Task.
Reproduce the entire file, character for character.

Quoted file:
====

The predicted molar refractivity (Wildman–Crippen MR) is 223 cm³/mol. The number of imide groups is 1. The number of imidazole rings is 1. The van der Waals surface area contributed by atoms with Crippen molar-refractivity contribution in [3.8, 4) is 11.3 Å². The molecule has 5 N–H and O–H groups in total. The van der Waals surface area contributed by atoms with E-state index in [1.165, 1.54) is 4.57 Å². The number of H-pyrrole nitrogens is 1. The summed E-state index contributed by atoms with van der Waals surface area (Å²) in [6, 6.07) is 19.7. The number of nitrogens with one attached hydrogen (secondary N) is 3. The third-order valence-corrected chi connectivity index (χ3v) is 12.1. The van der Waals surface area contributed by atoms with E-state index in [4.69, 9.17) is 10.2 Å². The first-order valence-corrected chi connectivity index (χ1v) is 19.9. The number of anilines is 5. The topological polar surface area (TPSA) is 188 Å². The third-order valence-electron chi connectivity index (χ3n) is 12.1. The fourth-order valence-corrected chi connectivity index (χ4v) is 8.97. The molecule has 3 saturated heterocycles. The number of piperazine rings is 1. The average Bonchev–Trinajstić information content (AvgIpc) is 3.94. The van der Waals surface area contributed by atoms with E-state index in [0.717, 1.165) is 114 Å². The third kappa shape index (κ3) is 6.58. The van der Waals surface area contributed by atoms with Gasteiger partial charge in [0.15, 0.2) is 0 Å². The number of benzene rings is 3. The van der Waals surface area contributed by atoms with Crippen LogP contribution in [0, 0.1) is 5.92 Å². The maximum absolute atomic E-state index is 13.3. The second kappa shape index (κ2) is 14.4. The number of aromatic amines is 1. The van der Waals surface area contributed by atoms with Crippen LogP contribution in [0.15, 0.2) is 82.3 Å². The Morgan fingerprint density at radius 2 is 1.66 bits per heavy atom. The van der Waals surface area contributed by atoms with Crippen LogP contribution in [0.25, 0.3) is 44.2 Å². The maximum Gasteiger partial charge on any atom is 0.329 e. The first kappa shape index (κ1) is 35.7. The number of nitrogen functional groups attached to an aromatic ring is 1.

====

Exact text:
The predicted molar refractivity (Wildman–Crippen MR) is 223 cm³/mol. The number of imide groups is 1. The number of imidazole rings is 1. The van der Waals surface area contributed by atoms with Crippen molar-refractivity contribution in [3.8, 4) is 11.3 Å². The molecule has 5 N–H and O–H groups in total. The van der Waals surface area contributed by atoms with E-state index in [1.165, 1.54) is 4.57 Å². The number of H-pyrrole nitrogens is 1. The summed E-state index contributed by atoms with van der Waals surface area (Å²) in [6, 6.07) is 19.7. The number of nitrogens with one attached hydrogen (secondary N) is 3. The third-order valence-corrected chi connectivity index (χ3v) is 12.1. The van der Waals surface area contributed by atoms with E-state index in [4.69, 9.17) is 10.2 Å². The first-order valence-corrected chi connectivity index (χ1v) is 19.9. The number of anilines is 5. The topological polar surface area (TPSA) is 188 Å². The third-order valence-electron chi connectivity index (χ3n) is 12.1. The fourth-order valence-corrected chi connectivity index (χ4v) is 8.97. The molecule has 3 saturated heterocycles. The number of piperazine rings is 1. The average Bonchev–Trinajstić information content (AvgIpc) is 3.94. The van der Waals surface area contributed by atoms with E-state index in [0.717, 1.165) is 114 Å². The third kappa shape index (κ3) is 6.58. The van der Waals surface area contributed by atoms with Gasteiger partial charge in [0.15, 0.2) is 0 Å². The number of benzene rings is 3. The van der Waals surface area contributed by atoms with Crippen LogP contribution in [0, 0.1) is 5.92 Å². The maximum absolute atomic E-state index is 13.3. The second kappa shape index (κ2) is 14.4. The number of aromatic amines is 1. The van der Waals surface area contributed by atoms with Crippen LogP contribution in [0.15, 0.2) is 82.3 Å². The Morgan fingerprint density at radius 2 is 1.66 bits per heavy atom. The van der Waals surface area contributed by atoms with Crippen LogP contribution in [0.25, 0.3) is 44.2 Å². The maximum Gasteiger partial charge on any atom is 0.329 e. The first kappa shape index (κ1) is 35.7. The number of nitrogen functional groups attached to an aromatic ring is 1.